Madison Square Garden Acquires Majority Stake in CLG
Counter Logic Gaming and the Madison Square Garden company (owner of the New York Rangers and Knicks) announced a ground-breaking deal this week which saw MSG take a majority stake in CLG, marking the first time that CLG, one of the most storied and successful brands in esports, took formal outside investment. Catalyst Sports & Media advised CLG on the dea
This is the most high profile partnership between a major endemic esports brand and a major traditional sports/media company in industry history, and continues the trend of traditional sports teams and investors making long-term bets on esports being a crucial part of their future.
Major traditional sports teams do not have esports in their DNA, which is one reason why many are either aggressively hiring endemic experts (e.g. the Houston Rockets hiring Seb Park, former CEO of Team Archon) or partnering with endemic esports teams like CLG or Dignitas, as the 76ers and MSG have done.
That said, these organizations are some of the best in the world at building merchandising, ticketing, and sponsorship infrastructure, all of which the vast majority of endemic esports teams have only begun to scratch the surface of possibilities of.
As traditional sports and esports continue to embrace, expect to see more cross-promotion and high-profile showcasing of esports content in indoor venues and arenas, and not just basketball arenas.
Overwatch League (OWL) Releases New Details
Earlier this month, OWL announced the first seven teams for the inaugural season. OWL just released new details surrounding some of the questions industry experts and fans alike have been waiting for.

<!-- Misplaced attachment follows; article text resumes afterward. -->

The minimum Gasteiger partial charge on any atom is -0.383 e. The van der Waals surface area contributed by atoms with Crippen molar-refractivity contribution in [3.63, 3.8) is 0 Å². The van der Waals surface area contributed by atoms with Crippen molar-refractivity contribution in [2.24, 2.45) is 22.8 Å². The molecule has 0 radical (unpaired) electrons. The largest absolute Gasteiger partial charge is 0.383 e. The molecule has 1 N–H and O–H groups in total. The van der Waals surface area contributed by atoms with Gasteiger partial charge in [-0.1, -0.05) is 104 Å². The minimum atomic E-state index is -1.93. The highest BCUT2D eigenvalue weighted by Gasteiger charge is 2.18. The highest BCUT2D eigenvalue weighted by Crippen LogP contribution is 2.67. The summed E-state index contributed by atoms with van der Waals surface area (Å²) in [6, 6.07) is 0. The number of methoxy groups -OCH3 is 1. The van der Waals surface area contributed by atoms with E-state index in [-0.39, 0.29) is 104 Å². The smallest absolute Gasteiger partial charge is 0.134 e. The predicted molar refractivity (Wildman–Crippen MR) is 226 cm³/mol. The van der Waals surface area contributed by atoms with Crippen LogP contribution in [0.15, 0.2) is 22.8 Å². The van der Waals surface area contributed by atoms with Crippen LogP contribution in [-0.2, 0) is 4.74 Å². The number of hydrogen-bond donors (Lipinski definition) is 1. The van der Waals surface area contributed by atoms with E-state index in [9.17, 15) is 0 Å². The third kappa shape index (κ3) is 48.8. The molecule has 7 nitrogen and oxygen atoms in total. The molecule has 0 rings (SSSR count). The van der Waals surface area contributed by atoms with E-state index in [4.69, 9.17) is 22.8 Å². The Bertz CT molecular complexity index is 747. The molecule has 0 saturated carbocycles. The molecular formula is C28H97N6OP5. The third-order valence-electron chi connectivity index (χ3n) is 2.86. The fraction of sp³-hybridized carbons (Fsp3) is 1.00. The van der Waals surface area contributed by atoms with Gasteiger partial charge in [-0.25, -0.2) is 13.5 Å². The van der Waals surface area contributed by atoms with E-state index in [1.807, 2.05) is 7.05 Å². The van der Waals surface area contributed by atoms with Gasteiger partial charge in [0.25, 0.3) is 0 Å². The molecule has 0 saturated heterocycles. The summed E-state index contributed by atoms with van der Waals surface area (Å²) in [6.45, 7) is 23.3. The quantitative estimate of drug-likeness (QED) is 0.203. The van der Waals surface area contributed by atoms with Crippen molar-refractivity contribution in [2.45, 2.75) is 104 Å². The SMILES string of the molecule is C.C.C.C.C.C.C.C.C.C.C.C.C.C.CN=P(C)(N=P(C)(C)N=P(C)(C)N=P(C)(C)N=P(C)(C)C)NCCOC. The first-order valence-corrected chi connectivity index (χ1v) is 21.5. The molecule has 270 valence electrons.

- Players will sign one-year guaranteed contracts with a one year option.
- Minimum salary for all players is $50,000/year.
- Players will receive health insurance and retirement plans.
- Teams must distribute at least 50% of performance bonuses to players (Total prize pool for Season 1 is $3.5M with $1M going to the champion).
- Team must have a minimum of six players and a maximum of twelve.
- No restrictions on region locking (where players are born or currently reside).
- Teams must provide housing and training facilities to players during the season.
The player rights standards set by the OWL are not new in the esports industry and some are even subpar compared to other leagues and current team practices. For instance, requiring teams to distribute 50% of performance bonuses to players is far lower than common practices. The majority of teams distribute 80-90% of prize pool winnings to the players. I’m aware of one leading team that pays out 110% of winnings to their players and coaches. In addition, it is standard practice for esports teams to provide housing and practice spaces to players. While I believe it is necessary to include these features in the league’s bylaws, we should not look at this announcement as tone setting across the industry.